MINSA in collaboration with WHO, UNICEF, MSF-H and CONCERN carried out a nutritional survey in Malange City and its periphery. On Thursday, 19 November to 23 November five teams conducted the survey of 846 children aged from 6 to 59 months. Preliminary results indicate that there are signs of some malnutrition among both the IDP and resident population. A final report will be received during the first half of December.

Increased tension in the central highlands during the last weeks makes it probable that the number of new IDPs will mount in this area. At the same time, the first new IDPs who left their homes are now experiencing new needs as they have settled down to t heir new existence and are able to start thinking about the future. Children are in need of schooling and adults are looking for ways to support themselves. This is a challenge for UN agencies and NGOs who have already started thinking about what could be called the "secondary" needs of the IDP population.

In UÌge, the seminar on Traditional Birth Assistance continued last week. The UNICEF Field Office in Huambo is working on the implementation of an Ambulance Reference Centre in the town. In Benguela, the UNICEF Field Office in Lobito delivered medical eq uipment to hospitals and health posts. 800 kg of iodine and 220,000 empty one-kilo bags was delivered to one of the salinas taking part in the iodine project.

A vaccination campaign against measles took place in the municipalities of Matala, Quipungo and Gambos in Huila province. In Lubango, Humpata and Chibia the campaign will take place from the established health posts. Vaccination will also take place at ID P camps and concentrations in Caluquembe, Caconda, Jamba and Kuvango. This is a preventive campaign to counter possible epidemics. A similar campaign was conducted in Namibe province, and a third is planned for Cunene. In Benguela province, 20.286 children were registered between 16 September and 26 November. The UNICEF Field Office in Lobito has actively supported the registration campaign.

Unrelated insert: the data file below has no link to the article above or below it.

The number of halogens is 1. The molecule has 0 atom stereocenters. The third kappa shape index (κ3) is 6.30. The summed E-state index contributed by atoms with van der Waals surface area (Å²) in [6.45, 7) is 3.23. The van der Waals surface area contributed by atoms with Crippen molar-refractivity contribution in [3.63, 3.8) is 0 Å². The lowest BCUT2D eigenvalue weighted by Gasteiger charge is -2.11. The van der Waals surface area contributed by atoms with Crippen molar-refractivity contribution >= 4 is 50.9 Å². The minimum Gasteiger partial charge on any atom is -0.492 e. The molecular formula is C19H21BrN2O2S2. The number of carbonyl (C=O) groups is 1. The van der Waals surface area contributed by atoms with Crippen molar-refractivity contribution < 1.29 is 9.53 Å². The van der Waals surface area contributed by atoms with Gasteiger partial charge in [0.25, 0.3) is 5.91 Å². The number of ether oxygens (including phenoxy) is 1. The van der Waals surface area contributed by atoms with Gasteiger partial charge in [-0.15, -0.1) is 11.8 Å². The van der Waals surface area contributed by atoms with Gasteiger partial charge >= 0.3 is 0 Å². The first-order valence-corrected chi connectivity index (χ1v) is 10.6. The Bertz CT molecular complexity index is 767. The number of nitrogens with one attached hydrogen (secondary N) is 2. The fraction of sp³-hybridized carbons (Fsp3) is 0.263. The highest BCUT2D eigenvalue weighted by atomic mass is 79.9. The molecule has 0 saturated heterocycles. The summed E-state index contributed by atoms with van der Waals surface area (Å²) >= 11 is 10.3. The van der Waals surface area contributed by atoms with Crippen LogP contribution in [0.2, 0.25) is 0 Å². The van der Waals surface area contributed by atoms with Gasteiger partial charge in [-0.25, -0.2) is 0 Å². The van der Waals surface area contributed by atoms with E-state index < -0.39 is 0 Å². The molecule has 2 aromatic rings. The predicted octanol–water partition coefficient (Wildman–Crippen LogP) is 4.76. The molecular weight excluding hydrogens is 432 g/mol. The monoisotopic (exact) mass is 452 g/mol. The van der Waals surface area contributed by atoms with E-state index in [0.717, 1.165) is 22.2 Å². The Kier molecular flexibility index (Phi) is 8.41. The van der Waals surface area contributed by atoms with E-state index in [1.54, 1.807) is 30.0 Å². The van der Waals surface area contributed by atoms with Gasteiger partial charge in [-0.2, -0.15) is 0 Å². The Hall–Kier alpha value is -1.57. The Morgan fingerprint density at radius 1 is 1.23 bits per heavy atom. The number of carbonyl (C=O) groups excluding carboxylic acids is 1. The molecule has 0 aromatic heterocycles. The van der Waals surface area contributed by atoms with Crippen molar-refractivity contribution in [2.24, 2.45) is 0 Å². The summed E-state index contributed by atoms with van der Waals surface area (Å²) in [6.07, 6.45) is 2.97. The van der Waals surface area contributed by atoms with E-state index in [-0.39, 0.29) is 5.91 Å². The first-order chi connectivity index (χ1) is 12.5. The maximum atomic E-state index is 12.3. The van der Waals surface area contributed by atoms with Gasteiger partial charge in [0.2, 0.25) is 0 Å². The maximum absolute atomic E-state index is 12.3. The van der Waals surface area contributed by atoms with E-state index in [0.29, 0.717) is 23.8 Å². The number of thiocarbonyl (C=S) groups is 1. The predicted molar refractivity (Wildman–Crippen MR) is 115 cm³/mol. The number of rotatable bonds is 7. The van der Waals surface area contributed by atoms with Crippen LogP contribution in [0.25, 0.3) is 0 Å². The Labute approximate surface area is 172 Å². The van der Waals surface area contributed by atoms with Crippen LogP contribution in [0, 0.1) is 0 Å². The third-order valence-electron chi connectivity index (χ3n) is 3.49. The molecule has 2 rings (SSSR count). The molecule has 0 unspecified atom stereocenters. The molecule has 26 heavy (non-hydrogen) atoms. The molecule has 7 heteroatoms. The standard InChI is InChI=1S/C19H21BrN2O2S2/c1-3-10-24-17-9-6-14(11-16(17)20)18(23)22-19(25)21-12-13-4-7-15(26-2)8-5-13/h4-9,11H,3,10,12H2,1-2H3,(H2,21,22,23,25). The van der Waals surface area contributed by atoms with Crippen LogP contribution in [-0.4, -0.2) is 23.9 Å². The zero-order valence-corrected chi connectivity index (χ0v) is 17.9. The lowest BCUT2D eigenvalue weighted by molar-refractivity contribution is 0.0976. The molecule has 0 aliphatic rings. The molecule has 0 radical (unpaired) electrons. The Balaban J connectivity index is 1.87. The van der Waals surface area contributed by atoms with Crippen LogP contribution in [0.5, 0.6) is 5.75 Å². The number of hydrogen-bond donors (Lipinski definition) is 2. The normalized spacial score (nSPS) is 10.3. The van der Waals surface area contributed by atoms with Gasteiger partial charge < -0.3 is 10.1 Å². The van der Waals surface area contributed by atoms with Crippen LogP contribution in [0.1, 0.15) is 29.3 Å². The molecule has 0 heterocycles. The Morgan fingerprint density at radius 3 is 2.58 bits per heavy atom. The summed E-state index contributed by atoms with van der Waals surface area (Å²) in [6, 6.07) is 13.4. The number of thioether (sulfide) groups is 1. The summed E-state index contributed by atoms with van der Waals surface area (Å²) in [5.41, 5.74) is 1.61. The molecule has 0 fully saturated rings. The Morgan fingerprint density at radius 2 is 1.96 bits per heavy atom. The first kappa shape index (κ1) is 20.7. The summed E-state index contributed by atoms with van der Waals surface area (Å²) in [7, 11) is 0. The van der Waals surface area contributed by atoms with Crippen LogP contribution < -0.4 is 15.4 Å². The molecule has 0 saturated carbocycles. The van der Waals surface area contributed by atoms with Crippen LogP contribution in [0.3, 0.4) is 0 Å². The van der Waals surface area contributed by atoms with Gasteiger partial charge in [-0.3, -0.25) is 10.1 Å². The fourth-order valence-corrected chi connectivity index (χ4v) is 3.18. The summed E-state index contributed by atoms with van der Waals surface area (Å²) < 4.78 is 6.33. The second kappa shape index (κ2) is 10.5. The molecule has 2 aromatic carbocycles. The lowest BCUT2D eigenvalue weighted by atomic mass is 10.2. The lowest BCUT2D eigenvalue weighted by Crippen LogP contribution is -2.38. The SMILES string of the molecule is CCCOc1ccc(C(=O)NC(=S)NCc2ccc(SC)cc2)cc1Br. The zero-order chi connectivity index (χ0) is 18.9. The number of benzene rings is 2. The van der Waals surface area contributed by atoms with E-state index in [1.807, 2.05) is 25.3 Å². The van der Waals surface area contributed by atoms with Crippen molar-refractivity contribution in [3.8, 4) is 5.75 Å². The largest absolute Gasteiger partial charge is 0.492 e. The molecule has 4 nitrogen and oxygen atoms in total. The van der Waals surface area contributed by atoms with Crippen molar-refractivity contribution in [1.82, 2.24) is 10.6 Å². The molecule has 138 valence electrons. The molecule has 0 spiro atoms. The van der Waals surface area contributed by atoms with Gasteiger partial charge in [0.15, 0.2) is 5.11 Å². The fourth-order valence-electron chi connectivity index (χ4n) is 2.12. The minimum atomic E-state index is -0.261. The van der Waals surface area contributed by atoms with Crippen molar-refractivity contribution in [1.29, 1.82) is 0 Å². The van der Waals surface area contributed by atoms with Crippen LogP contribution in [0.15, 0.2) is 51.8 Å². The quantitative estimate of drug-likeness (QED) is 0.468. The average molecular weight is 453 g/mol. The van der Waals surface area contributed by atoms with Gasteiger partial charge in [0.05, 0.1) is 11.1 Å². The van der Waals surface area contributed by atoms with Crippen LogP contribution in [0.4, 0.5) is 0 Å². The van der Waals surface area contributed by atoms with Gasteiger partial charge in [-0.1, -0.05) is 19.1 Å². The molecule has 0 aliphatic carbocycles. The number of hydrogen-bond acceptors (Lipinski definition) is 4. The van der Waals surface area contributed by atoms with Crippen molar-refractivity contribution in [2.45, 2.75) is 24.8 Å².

In commemoration of the first anniversary of the signing of the Ottawa Treaty on the eradication of landmines, the Angolan NGO ComitÈ Angolano para o Banimento das Minas in collaboration with ICRC and UNICEF is carrying out a number of sensitization activ ities in Luanda. Since the launching of the national demining programme (supported by the international community), 16,000 mines have been removed in Angola. However, INAROEE experts refer to the existence of some 5 to 7 million landmines. There are nu merous reports indicating that new mines continue to be laid.

Contributions toward the 1998 Appeal as of 11 November amounted to US$56,032,666 or 68.9% of the amount requested. Angola remains one of the highest funded Appeals in terms of percentage received against requirements. The top ten donors of the 1998 Appe al are:

USA US$ 29,879,418 Sweden US$ 8,952,715 United Kingdom US$ 3,190,630 Denmark US$ 2,189,781 Norway US$ 1,961,789 Italy US$ 1,756,589 Japan US$ 1,430,000 EC-ECHO US$ 1,421,110 Switzerland US$ 984,552 Finland US$ 735,457

[Table] Summary of Requirements and Contributions by Appealing Agency as of 11 November 1998 Compiled by OCHA on the basis of information received by donors and appealing agencies

Status of the Internally Displaced People

BASIC FACTS Reported number of new IDPs since January 1998 533,753 Confirmed number of new IDPs since January 1998 357,118 Number of new IDPs assisted 189,749 CONFIRMED NEW IDPs IN THE MOST AFFECTED PROVINCES HuÌla 68,943 Malanje 67,504 Huambo 36,255 Bengo 26,873 Benguela 25,639 Kuanza Norte 24,375 UÌge 24,179 Lunda Sul 16,901 Zaire 14,379 BiÈ 12,703 Moxico 11,719


UCAH/OCHA Prepared by UCAH Information Unit This Publication is also available on the Relief Web at

Date: Mon, 7 Dec 1998 10:20:48 +0300 (EAT) From: IRIN - Central and Eastern Africa <> Subject: ANGOLA: UN Humanitarian Situation Report 26 Nov - 2 Dec 1998.12.7

Editor: Ali B. Dinar,